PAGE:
December 16, 2017
Wednesday, January 6, 2016

Global shares fall; European stocks hit 3-week low on China concerns

An investor sits in front of a screen showing stock market movements in a stock firm in Fuyang, east China''s Anhui province.

All three major indexes fell more than 1 percent as investors looked for safe havens after China allowed its currency to weaken further and oil prices fell to their lowest in more than 11 years.

Investors were also nervous about rising geopolitical tensions after North Korea said it had successfully tested a hydrogen bomb and Saudi Arabia cut ties with Iran.

The People's Bank of China on Wednesday set the yuan's official midpoint rate at its weakest level in 4-1/2 years, while a PMI survey showed services sector activity expanded at its slowest rate in 17 months in December in the country.

Gold hit a four-week high, while the US dollar touched a one-month high against a basket of major currencies.

The Dow Jones industrial average dropped 241.88 points, or 1.41 percent, at 16,916.78, the S&P 500 27.41 points, or 1.36 percent, at 1,989.3 and the Nasdaq Composite 65.35 points, or 1.34 percent, at 4,826.08.

European equities slipped to a three-week low hit by weakness in the commodity sector as concerns over the Chinese economy resurfaced after it allowed the yuan to weaken further and poor services sector data was reported.

The FTSEurofirst 300 index of top European shares closed 1.3 percent lower at 1,392.40 points after falling to 1,382.96, the lowest level since mid-December.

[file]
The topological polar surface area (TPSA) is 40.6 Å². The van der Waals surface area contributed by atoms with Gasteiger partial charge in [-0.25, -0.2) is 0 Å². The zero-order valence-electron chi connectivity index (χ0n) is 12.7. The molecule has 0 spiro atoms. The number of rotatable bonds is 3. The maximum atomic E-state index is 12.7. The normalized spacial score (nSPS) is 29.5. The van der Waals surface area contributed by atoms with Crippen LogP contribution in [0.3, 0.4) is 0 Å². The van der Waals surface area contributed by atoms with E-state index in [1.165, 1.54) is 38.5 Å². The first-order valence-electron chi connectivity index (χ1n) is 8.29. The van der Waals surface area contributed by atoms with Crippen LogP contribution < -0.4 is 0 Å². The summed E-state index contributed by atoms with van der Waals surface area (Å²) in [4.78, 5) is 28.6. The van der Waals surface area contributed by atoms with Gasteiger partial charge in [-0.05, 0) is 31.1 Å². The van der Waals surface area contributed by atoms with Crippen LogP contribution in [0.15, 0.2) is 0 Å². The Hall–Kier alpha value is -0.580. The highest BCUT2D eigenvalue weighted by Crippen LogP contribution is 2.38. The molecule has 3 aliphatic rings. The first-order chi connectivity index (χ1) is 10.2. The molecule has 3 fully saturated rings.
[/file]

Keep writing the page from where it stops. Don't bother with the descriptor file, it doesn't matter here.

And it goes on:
Japanese stocks fell after a private survey stoked fears that China's economy may be losing steam while North Korea's claims that it tested a hydrogen bomb introduced fresh geopolitical uncertainty that blunted risk appetite.

The Nikkei share average fell 1 percent to 18,191.32 for its lowest close since October 19.

Less than two hours after the survey results were released, North Korea said it had successfully conducted a test of a miniaturised hydrogen nuclear device, which would mark a significant advance in the isolated state's technological capability.

Worries over China's economy and uncertainty about North Korea's latest provocation largely overshadowed a survey showing that Japan's services sector activity expanded in December at roughly the same pace it did in the previous month, and that new business grew at its fastest rate in four months.

All but three of 33 Topix subindexes ended the day in negative territory, with pharmaceutical shares gaining 0.5 percent and food shares adding 0.3 percent as investors bought into defensive, domestic-sensitive stocks. The broader Topix fell 1.1 percent to 1,488.84 and the JPX-Nikkei Index 400 slipped 1 percent to 13,412.15.

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